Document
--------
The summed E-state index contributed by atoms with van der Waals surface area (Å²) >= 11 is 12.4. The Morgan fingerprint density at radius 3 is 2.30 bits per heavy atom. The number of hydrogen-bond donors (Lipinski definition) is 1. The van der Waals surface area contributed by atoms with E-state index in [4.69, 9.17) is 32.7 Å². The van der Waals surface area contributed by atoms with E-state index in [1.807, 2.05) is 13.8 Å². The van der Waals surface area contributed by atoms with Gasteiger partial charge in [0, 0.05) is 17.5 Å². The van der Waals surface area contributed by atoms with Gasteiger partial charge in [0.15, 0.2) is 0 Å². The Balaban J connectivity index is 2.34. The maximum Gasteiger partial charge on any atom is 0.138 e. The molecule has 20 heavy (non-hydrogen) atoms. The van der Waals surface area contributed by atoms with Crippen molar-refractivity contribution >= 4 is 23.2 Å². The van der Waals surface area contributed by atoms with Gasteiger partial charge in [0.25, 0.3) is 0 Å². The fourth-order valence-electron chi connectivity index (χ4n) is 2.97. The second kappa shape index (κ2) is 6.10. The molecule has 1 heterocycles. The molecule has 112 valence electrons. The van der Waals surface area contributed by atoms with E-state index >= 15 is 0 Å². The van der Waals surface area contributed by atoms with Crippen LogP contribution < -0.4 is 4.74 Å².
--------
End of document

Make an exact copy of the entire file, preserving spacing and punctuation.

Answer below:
The summed E-state index contributed by atoms with van der Waals surface area (Å²) >= 11 is 12.4. The Morgan fingerprint density at radius 3 is 2.30 bits per heavy atom. The number of hydrogen-bond donors (Lipinski definition) is 1. The van der Waals surface area contributed by atoms with E-state index in [4.69, 9.17) is 32.7 Å². The van der Waals surface area contributed by atoms with E-state index in [1.807, 2.05) is 13.8 Å². The van der Waals surface area contributed by atoms with Gasteiger partial charge in [0, 0.05) is 17.5 Å². The van der Waals surface area contributed by atoms with Gasteiger partial charge in [0.15, 0.2) is 0 Å². The Balaban J connectivity index is 2.34. The maximum Gasteiger partial charge on any atom is 0.138 e. The molecule has 20 heavy (non-hydrogen) atoms. The van der Waals surface area contributed by atoms with Crippen molar-refractivity contribution >= 4 is 23.2 Å². The van der Waals surface area contributed by atoms with Gasteiger partial charge in [0.25, 0.3) is 0 Å². The fourth-order valence-electron chi connectivity index (χ4n) is 2.97. The second kappa shape index (κ2) is 6.10. The molecule has 1 heterocycles. The molecule has 112 valence electrons. The van der Waals surface area contributed by atoms with E-state index >= 15 is 0 Å². The van der Waals surface area contributed by atoms with Crippen LogP contribution < -0.4 is 4.74 Å².